Med­i­cal duchess­ing not all it’s wrapped up to be

The Weekend Australian - Travel - - Health - SI­MON COWAP

WITH whom is your doc­tor hav­ing din­ner? The re­la­tion­ship be­tween doc­tors and drug com­pa­nies is in the news again, fol­low­ing a de­ci­sion by the Aus­tralian Com­pe­ti­tion Tri­bunal that de­tails of hos­pi­tal­ity pro­vided to doc­tors must be pub­lished on the Medicines Aus­tralia web­site.

This ‘‘ hos­pi­tal­ity’’ is mostly in the form of din­ners ac­com­pa­ny­ing an ed­u­ca­tional pre­sen­ta­tion, or spon­sored at­ten­dance at con­fer­ences. In­for­ma­tion pro­vided will in­clude a de­scrip­tion of the func­tion, the na­ture of the hos­pi­tal­ity and its cost. You won’t, how­ever, be able to find out whether your own GP or spe­cial­ist was in at­ten­dance.

Pa­tients and health of­fi­cials are un­der­stand­ably con­cerned that the phar­ma­ceu­ti­cal in­dus­try wants some­thing in re­turn for all this food and drink. The hos­pi­tal­ity prof­fered is re­ported as be­ing fairly deca­dent, some­times in­clud­ing, it is ru­moured, danc­ing girls on show­boats. In short, it is sug­gested doc­tors are be­ing duchessed.

Bloated with foie gras, drunk on Grange Her­mitage and fes­tooned with garter belts we lurch ashore, call a cab to the surgery and start pre­scrib­ing the spon­sor’s prod­uct.

So what’s it re­ally like at th­ese drug com­pany dos? How do GPs man­age their re­la­tion­ship with big pharma? Or do they man­age us?

We do re­ceive an enor­mous amount of at­ten­tion from drug com­pa­nies. By and large un­able to ad­ver­tise their prod­uct di­rect to con­sumers, the bulk of their vast mar­ket­ing ef­fort is di­rected at us. Drug com­pa­nyspon­sored din­ners are just a part of this ef­fort. Usu­ally held at a mildly posh lo­cal restau­rant, at­ten­dance com­monly con­sists of six to eight GPs, a spe­cial­ist and a cou­ple of reps. Be­cause there is a pre­sen­ta­tion, usu­ally with an au­dio­vi­sual com­po­nent, they are in the back/ side/up­stairs room.

In my ex­pe­ri­ence




mostly av­er­age, some­times bad and never good enough to sell your soul for.

The evening typ­i­cally be­gins with a purely pro­mo­tional pre­sen­ta­tion from the drug rep, fol­lowed by a talk from the spe­cial­ist. Th­ese are usu­ally not di­rectly re­lated to the drug be­ing mar­keted, but ad­dress top­ics in the same clin­i­cal area. Like the food, their qual­ity is vari­able, but can be good. Even when the ed­u­ca­tional con­tent is worth­while, it con­sti­tutes per­haps 45 min­utes out of a two-hour meet­ing. Get­ting to­gether with fel­low GPs and lo­cal spe­cial­ists can be good, but mostly the time is bet­ter spent stay­ing at home, eat­ing your own food and read­ing a cou­ple of ar­ti­cles.

As well as din­ners, preva­lent mar­ket­ing tools in­clude drug rep vis­its, vast amounts of pro­mo­tional ma­te­rial and spon­sored con­fer­ences. Un­less you take a firm line with reps, you can end up see­ing more of them than pa­tients. Young, well-groomed and peren­ni­ally cheer­ful, they turn up with tacky gifts and glossy brochures.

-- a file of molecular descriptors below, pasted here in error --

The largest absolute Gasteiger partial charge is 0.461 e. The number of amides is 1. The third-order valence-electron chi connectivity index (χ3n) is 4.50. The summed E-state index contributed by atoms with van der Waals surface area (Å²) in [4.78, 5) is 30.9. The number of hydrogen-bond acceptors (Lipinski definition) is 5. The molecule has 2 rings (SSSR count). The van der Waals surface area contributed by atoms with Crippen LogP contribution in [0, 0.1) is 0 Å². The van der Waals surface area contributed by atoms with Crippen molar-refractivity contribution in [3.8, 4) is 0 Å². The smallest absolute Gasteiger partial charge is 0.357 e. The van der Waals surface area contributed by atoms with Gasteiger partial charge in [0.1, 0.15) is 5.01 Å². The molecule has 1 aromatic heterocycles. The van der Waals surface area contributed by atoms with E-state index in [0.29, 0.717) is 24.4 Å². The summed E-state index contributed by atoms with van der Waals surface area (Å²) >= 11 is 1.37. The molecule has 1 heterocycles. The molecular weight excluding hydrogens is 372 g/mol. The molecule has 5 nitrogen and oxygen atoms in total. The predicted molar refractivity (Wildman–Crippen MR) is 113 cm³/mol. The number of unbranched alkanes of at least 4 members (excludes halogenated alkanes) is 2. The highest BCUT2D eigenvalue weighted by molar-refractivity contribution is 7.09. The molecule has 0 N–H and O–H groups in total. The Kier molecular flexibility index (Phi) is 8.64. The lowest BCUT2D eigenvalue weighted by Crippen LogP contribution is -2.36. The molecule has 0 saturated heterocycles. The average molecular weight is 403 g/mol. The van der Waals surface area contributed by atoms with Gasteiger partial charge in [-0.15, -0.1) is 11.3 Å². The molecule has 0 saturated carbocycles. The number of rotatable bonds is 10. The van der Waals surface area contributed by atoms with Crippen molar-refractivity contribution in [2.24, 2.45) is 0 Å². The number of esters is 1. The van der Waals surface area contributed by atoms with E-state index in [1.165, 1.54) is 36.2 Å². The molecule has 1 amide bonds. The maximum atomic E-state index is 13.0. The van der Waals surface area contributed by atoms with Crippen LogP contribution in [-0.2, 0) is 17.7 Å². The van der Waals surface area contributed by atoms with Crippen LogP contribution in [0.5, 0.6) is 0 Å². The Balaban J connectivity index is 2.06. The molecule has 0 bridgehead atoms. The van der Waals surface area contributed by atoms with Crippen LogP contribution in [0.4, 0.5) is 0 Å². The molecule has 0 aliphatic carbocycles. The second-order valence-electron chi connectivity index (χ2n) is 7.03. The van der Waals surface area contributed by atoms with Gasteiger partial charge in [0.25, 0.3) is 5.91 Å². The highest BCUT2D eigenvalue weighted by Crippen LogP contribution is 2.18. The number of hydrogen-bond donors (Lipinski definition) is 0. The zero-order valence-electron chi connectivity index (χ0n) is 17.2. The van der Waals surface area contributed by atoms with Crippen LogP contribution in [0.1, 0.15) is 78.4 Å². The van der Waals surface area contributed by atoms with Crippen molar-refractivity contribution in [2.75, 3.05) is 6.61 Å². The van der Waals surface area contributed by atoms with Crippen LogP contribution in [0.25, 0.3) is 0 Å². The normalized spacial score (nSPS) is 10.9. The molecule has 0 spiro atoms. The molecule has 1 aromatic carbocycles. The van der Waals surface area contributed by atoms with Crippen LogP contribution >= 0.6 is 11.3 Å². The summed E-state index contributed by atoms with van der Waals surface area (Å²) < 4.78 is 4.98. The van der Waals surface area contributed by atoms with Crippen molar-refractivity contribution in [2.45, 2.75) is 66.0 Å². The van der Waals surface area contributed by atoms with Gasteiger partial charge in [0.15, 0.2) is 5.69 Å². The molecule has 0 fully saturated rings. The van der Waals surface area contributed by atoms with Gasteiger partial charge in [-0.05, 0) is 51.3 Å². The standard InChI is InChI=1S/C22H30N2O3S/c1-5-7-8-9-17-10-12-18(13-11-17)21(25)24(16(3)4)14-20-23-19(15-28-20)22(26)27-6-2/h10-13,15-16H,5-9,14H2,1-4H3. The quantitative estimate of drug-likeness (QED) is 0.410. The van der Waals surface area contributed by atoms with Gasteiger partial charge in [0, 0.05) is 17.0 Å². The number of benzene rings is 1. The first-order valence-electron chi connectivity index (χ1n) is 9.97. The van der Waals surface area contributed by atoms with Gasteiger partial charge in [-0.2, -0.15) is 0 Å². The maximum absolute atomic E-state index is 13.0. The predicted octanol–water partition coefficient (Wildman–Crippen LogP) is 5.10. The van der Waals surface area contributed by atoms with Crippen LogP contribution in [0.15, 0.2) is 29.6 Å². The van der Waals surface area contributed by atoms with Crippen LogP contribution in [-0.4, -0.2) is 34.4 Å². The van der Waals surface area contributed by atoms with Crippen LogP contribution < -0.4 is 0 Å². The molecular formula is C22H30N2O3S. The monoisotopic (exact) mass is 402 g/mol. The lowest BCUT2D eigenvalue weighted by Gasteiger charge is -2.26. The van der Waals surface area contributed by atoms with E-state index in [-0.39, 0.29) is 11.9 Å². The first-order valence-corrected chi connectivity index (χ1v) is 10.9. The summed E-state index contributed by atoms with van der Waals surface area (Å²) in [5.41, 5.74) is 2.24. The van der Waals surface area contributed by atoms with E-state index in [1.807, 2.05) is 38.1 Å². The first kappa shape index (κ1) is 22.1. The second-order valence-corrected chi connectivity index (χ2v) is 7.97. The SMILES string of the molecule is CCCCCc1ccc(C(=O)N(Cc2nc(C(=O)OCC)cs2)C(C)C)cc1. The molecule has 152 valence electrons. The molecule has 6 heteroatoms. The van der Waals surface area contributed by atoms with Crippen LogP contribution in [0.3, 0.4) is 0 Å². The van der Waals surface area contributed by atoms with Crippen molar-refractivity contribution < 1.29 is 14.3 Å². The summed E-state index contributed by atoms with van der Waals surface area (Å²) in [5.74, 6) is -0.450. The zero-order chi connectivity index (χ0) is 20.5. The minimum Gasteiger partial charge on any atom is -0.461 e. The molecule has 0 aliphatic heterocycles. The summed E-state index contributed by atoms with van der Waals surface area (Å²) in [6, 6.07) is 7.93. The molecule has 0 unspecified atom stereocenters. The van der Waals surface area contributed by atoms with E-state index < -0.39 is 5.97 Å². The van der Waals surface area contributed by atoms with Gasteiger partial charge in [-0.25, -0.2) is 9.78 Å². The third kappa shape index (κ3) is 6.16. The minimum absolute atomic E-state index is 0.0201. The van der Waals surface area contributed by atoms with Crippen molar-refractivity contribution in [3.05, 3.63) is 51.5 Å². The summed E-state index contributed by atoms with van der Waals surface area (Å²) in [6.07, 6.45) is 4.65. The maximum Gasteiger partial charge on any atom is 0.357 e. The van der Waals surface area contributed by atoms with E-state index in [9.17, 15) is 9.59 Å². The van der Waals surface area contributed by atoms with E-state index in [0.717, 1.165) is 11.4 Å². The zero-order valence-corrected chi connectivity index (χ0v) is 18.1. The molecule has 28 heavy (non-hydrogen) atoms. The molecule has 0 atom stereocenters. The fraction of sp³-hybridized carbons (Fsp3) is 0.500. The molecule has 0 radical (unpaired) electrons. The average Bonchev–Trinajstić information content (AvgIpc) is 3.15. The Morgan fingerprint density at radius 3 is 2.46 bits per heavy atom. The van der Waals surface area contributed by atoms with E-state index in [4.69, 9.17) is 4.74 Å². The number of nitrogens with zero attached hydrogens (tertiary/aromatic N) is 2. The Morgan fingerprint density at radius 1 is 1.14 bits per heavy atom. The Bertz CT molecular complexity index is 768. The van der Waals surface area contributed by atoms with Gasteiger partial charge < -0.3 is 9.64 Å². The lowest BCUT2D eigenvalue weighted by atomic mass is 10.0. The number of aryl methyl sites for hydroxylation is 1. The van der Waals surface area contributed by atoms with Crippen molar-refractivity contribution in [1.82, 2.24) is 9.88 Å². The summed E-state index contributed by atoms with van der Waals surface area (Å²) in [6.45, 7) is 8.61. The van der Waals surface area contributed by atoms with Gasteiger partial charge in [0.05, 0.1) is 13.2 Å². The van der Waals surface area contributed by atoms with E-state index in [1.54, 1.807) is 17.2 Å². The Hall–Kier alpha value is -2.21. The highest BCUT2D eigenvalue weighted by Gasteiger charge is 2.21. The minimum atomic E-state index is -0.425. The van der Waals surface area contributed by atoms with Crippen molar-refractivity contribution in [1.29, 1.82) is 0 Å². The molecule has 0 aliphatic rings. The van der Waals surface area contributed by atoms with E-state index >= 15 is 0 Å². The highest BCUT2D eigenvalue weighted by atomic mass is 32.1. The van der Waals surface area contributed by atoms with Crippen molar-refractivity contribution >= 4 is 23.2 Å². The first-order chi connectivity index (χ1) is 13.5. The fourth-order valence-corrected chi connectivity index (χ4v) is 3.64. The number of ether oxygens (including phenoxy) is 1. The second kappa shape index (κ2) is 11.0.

This de­tail­ing ma­te­rial, while fac­tu­ally cor­rect, is usu­ally ma­nip­u­lated and mas­saged as much as pos­si­ble to ap­pear favourable to the prod­uct. Sim­plis­ti­cally pre­sented, it em­ploys short key mes­sages and lots of graph­ics.

A num­ber of typ­i­cal tricks are used. With graphs, for in­stance, the val­ues on the ver­ti­cal axes will be cho­sen to ac­cen­tu­ate the ap­par­ent ef­fect. If a drug pro­duces, say, a mean drop in blood pres­sure from 142 to 139mm mer­cury, the ver­ti­cal axis will have a range of only 145-135, mak­ing this ap­pear vis­ually as a drop of 30 per cent. Other com­mon ploys in­clude em­pha­sis­ing re­duc­tions in rel­a­tive risk where the ab­so­lute ef­fect may be neg­li­gi­ble, and eval­u­at­ing the ad­ver­tised drug against older, less ef­fec­tive treat­ments rather than cur­rent best prac­tice.

Drug reps can have their uses, but the ef­fort in­volved in de­cod­ing the spin is usu­ally not worth it, and as a rule I don’t see them. It’s a lot eas­ier to get drug in­for­ma­tion from un­bi­ased sources such as the Na­tional Pre­scrib­ing Ser­vice.

Med­i­cal ad­ver­tis­ing is char­ac­terised by its ubiq­uity and its aw­ful­ness. Highly sim­plis­tic, pic­to­rial and emo­tional, it is de­signed to give doc­tors a sense of pos­i­tive feel­ing and fa­mil­iar­ity with a drug, with­out en­hanc­ing their knowl­edge one iota. Typ­i­cally there is a large pic­ture of a grate­ful pa­tient and some pithy slo­gan. In very small print some­where there is an in­junc­tion to please re­view ap­proved prod­uct in­for­ma­tion be­fore pre­scrib­ing.

This TGA-ap­proved in­for­ma­tion is the se­ri­ously use­ful stuff. Un­like the ads, it has all the ad­verse re­ac­tions, con­tra-in­di­ca­tions warn­ings and pre­cau­tions. It is what the drug com­pa­nies will rely on when sued — see, we warned you about that risk.

Drug com­pa­nies and doc­tors will al­ways have a dif­fi­cult re­la­tion­ship, and yet we can­not di­vorce. Like it or not, they man­u­fac­ture the prod­ucts we use and are re­spon­si­ble for huge amounts of re­search and ed­u­ca­tion.

While our agen­das dif­fer and the pos­si­bil­ity of cor­rup­tion is al­ways present, in­ter­ests can also align and some good can come out of the re­la­tion­ship. Most doc­tors I know have a very healthy scep­ti­cism, which is not to say we are never in­flu­enced. To bor­row from the RSL, the price of virtue is eter­nal vig­i­lance. That and a strong reg­u­la­tory frame­work. Si­mon Cowap is a GP in New­town, Syd­ney

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